A brief history of strategy acceleration

The history of strategy acceleration and strategy execution offers important insights

Strategy emerge

When it comes to strategy execution, it’s clear that we’ve come a long way and there are several important lessons that can be learned from looking back at history. This blog series is about succeeding with strategy acceleration but before we move on, let’s start with a short historical look at strategy work. 

In the mid-1900s strategies begin to be required for managing a successful business. With the US leading the way, strategies have gradually become more professional, heavy on analysis, and comprehensive.

Business leaders realize the importance of having a strategy in place and documented strategies exist in most companies.

They are characterized by:

  • Long-term strategic plans (5-10 years is normal)
  • Long execution period
  • No anchoring (organizational buy-in)
  • Steering by Key Performance Indicators (KPIs) and many targets.
  • The emergence of steering and performance measures through KPIs. Companies set targets and use KPIs to measure results.

If we fast-forward to around the year 2000, research shows that nine out of 10 implementations fail to be implemented successfully. There is a growing need for faster strategy execution and a process to better steer and measure progress and results. Concepts like strategy acceleration and business agile emerge.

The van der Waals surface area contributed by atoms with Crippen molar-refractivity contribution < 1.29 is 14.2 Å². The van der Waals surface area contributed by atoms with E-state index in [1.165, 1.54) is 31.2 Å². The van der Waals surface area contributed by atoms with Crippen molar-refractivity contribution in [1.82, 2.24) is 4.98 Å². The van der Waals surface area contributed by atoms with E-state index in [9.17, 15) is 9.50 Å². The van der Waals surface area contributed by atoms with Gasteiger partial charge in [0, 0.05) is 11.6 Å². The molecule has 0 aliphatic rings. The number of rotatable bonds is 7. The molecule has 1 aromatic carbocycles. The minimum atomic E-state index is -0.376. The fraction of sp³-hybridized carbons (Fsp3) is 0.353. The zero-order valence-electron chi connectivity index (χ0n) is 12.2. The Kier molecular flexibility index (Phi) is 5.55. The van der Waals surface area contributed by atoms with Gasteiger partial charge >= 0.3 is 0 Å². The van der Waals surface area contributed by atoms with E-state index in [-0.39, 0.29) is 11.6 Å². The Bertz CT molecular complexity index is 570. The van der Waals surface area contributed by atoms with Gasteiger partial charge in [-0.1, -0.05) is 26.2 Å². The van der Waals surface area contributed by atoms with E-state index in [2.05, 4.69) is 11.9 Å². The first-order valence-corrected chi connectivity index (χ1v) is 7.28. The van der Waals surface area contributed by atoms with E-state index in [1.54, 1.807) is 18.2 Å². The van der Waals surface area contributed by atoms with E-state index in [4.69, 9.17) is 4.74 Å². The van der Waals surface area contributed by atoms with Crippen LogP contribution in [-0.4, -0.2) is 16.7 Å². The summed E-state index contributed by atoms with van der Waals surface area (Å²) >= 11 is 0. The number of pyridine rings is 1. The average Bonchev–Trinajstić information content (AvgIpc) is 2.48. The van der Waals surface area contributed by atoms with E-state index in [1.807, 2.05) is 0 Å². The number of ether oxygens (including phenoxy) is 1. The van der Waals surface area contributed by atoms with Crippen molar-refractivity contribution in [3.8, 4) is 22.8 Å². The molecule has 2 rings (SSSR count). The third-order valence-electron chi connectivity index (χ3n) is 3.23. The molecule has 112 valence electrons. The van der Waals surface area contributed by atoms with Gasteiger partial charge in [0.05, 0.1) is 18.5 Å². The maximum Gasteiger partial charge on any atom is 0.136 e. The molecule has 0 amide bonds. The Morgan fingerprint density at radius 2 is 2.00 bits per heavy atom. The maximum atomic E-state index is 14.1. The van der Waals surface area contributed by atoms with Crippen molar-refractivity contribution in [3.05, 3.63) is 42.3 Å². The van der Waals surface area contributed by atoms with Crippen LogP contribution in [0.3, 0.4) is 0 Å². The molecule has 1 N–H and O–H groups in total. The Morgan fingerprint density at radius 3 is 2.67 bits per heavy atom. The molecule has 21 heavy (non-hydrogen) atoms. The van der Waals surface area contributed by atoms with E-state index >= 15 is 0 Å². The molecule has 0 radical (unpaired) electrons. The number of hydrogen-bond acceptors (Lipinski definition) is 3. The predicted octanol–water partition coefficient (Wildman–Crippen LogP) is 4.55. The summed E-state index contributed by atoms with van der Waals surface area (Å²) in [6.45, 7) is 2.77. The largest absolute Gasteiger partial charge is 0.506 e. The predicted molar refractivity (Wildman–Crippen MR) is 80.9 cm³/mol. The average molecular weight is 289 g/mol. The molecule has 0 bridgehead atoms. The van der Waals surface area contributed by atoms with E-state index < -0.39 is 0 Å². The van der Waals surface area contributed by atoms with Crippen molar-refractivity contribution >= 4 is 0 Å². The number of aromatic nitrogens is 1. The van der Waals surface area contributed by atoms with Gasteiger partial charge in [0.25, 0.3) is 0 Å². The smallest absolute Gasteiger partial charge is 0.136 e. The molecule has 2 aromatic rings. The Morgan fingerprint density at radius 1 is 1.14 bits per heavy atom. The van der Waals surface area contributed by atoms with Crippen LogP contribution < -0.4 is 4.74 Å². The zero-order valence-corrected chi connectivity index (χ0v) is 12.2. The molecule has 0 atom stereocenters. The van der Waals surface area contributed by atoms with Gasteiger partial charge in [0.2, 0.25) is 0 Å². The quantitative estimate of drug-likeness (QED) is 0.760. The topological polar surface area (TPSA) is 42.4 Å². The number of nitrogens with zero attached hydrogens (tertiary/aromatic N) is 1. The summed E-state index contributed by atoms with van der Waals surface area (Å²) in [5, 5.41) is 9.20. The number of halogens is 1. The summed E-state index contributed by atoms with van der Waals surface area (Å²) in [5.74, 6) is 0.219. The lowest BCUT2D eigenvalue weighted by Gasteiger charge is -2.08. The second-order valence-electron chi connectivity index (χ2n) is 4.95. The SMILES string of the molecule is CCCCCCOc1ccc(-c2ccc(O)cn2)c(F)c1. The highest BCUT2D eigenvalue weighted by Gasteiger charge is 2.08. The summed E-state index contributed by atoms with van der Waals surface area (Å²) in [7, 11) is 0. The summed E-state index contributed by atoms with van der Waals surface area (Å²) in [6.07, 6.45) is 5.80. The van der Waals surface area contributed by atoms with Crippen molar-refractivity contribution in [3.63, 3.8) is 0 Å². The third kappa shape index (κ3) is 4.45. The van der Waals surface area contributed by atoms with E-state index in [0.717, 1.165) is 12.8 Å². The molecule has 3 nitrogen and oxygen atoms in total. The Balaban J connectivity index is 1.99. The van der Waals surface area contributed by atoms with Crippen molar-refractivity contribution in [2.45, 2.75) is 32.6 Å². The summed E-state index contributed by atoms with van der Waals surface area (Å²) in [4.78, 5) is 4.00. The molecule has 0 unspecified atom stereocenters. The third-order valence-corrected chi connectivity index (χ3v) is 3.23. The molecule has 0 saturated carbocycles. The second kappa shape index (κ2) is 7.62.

Strategy acceleration and business agile are characterized by:

  • Adjustment to an increasingly changing world with demands for a faster pace of change
  • A need for a shorter timeline to execute plans (1 – maximum 3 years) and a faster strategy execution
  • Measuring of both results and progress (that the correct actions are taken in pursuit of the target)
  • Focus on fewer and the most important goals

“Insanity is doing the same thing over and over again and expecting different results.”
Albert Einstein

We have gathered some highlights and major improvements and developments within the field of strategy execution.

Harvard business review, 2000

As the research shows, too many companies fail with their strategy execution, something we brought up in earlier posts as well.  In the next post in the blog series, we will look at what differentiates traditional strategy execution from strategy acceleration to understand the background to the statistics. 


Continue reading the Strategy Acceleration blog series

This blog series is based on the book “Strategy Acceleration”. It is made for everyone that wants to learn how to execute and to realize your company strategy.  It will give you the practical know-how to transform your strategy from words on a  piece of paper into real everyday action.   

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